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BLOOMINGTON — You don't need to be a helpless bystander in the battle against diseases spread by mosquitoes and ticks. There are ways to protect yourself and your community — and help researchers.

You can be a “citizen scientist” by taking part in the Illinois Tick Inventory Collaboration Network, called I-TICK, a project involving the Illinois Natural History Survey, University of Illinois College of Veterinary Medicine, Illinois Department of Public Health and Midwest Center pf Excellence for Vector-Borne Disease.

You also can report dead birds to your local health department. The Illinois Department of Public Health — www.dph.illinois.gov/topics-services/diseases-and-conditions/west-nile-virus — has details under the “Bird Collection” tab.

Tom Anderson, director of environmental health for the McLean County Health Department, said you can contact the department if you see a sick bird with signs of West Nile virus.

Usually, “they will stupor around like it's drunk,” he said.

Lee Ann Lyons, an I-TICK coordinator, said researchers are looking for people involved in work or hobbies outside to collect ticks they find on themselves and turn them in with information on where they were.

Entering its second year, the goal of the project is to set up a network across the state to provide information on what ticks are found where.

Currently, there are hubs in nearly 50 counties where people can get an I-TICK kit.

Sugar Grove Nature Center near Funks Grove is one of the hubs. There also are hubs in Tazewell, DeWitt and Piatt counties.

“We're still trying to find a good hub in Macon County,” said Lyons.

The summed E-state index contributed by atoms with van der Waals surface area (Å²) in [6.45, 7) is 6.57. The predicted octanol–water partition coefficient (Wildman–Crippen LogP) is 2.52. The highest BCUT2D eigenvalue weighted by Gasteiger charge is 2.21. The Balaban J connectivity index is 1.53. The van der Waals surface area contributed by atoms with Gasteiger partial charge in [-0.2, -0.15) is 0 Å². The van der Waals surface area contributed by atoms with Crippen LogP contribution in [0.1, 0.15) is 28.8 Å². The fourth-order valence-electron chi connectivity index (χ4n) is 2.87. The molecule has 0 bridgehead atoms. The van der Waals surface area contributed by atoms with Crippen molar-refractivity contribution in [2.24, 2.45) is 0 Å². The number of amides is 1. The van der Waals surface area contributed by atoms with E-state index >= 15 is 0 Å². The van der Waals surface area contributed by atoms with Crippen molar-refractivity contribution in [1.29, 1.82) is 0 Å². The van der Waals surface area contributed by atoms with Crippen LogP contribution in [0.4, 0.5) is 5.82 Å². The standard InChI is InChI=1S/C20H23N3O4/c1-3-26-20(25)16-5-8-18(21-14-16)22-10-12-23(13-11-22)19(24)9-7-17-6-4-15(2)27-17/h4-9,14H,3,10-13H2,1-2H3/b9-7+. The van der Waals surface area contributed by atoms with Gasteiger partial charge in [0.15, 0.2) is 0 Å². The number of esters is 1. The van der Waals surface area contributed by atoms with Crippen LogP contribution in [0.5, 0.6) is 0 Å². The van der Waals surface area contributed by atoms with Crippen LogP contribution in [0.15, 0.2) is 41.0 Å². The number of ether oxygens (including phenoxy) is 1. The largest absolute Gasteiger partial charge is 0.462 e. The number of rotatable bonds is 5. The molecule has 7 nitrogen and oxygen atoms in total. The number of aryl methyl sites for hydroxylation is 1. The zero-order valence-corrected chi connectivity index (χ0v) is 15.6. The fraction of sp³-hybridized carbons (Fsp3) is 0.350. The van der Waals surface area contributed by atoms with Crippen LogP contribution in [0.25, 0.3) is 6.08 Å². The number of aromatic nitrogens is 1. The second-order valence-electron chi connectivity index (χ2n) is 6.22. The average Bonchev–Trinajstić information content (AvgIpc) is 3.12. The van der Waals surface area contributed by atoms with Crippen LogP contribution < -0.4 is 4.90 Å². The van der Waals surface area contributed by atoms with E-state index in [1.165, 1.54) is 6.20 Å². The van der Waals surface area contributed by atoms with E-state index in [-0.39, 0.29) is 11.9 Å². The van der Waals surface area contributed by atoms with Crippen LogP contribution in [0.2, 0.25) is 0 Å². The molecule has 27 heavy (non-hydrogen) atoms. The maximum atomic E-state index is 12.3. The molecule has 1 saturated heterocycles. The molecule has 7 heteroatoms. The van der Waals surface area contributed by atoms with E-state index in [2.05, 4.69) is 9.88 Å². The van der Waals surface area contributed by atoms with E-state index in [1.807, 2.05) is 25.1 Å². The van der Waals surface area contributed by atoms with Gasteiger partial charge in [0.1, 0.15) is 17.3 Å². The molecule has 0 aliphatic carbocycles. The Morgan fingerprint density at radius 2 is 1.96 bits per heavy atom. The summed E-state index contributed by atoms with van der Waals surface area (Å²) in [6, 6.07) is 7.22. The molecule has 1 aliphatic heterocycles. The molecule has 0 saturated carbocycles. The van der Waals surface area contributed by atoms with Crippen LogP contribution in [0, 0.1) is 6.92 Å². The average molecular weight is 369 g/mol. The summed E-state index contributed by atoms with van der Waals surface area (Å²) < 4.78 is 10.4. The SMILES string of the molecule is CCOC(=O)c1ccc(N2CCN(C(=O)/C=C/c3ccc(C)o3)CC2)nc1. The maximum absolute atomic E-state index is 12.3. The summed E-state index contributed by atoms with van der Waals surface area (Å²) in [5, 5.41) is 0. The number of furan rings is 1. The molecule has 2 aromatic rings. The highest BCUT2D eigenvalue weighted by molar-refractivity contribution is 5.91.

The kits include tweezers, five vials, instructions and a data collection form to record information such as the date and place where ticks were collected, how many and whether repellent was used.

In its first year, the project distributed 1,000 kits and about one third were returned.

“We were pretty amazed by how much we learned,” said Lyons.

The kits provided information to change the status of the Lone Star tick in 33 counties, the dog tick in 24 counties and the black-legged or deer tick in four counties from not found to found or found to established, she said. The deer tick is the one that carries Lyme disease.

It's OK to use insect repellent while using the kit; in fact, it is encouraged. 

“We don't want to put anyone at risk,” she said. “Our whole purpose is to reduce the spread of disease, not increase it.”

Contact Lenore Sobota at (309) 820-3240. Follow her on Twitter: @Pg_Sobota

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Education Reporter

Education Reporter for The Pantagraph.

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